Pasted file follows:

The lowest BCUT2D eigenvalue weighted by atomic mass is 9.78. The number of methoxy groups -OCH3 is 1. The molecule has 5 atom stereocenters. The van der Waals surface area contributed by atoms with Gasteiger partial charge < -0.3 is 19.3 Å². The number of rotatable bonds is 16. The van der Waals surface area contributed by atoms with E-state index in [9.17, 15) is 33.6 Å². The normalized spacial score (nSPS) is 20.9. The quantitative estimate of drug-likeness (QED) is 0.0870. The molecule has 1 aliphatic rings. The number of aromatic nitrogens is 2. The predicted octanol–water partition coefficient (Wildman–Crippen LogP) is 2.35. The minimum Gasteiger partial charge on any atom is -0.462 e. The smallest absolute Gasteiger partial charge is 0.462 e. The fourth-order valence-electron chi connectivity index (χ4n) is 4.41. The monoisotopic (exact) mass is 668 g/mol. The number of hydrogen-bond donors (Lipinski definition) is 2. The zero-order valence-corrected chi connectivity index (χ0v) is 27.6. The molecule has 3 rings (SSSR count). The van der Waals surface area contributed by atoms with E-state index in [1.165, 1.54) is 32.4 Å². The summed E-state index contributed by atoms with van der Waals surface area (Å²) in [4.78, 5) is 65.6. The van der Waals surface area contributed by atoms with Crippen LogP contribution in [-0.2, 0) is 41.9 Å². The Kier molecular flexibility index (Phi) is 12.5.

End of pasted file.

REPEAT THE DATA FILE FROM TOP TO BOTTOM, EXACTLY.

The lowest BCUT2D eigenvalue weighted by atomic mass is 9.78. The number of methoxy groups -OCH3 is 1. The molecule has 5 atom stereocenters. The van der Waals surface area contributed by atoms with Gasteiger partial charge < -0.3 is 19.3 Å². The number of rotatable bonds is 16. The van der Waals surface area contributed by atoms with E-state index in [9.17, 15) is 33.6 Å². The normalized spacial score (nSPS) is 20.9. The quantitative estimate of drug-likeness (QED) is 0.0870. The molecule has 1 aliphatic rings. The number of aromatic nitrogens is 2. The predicted octanol–water partition coefficient (Wildman–Crippen LogP) is 2.35. The minimum Gasteiger partial charge on any atom is -0.462 e. The smallest absolute Gasteiger partial charge is 0.462 e. The fourth-order valence-electron chi connectivity index (χ4n) is 4.41. The monoisotopic (exact) mass is 668 g/mol. The number of hydrogen-bond donors (Lipinski definition) is 2. The zero-order valence-corrected chi connectivity index (χ0v) is 27.6. The molecule has 3 rings (SSSR count). The van der Waals surface area contributed by atoms with E-state index in [1.165, 1.54) is 32.4 Å². The summed E-state index contributed by atoms with van der Waals surface area (Å²) in [4.78, 5) is 65.6. The van der Waals surface area contributed by atoms with Crippen LogP contribution in [-0.2, 0) is 41.9 Å². The Kier molecular flexibility index (Phi) is 12.5.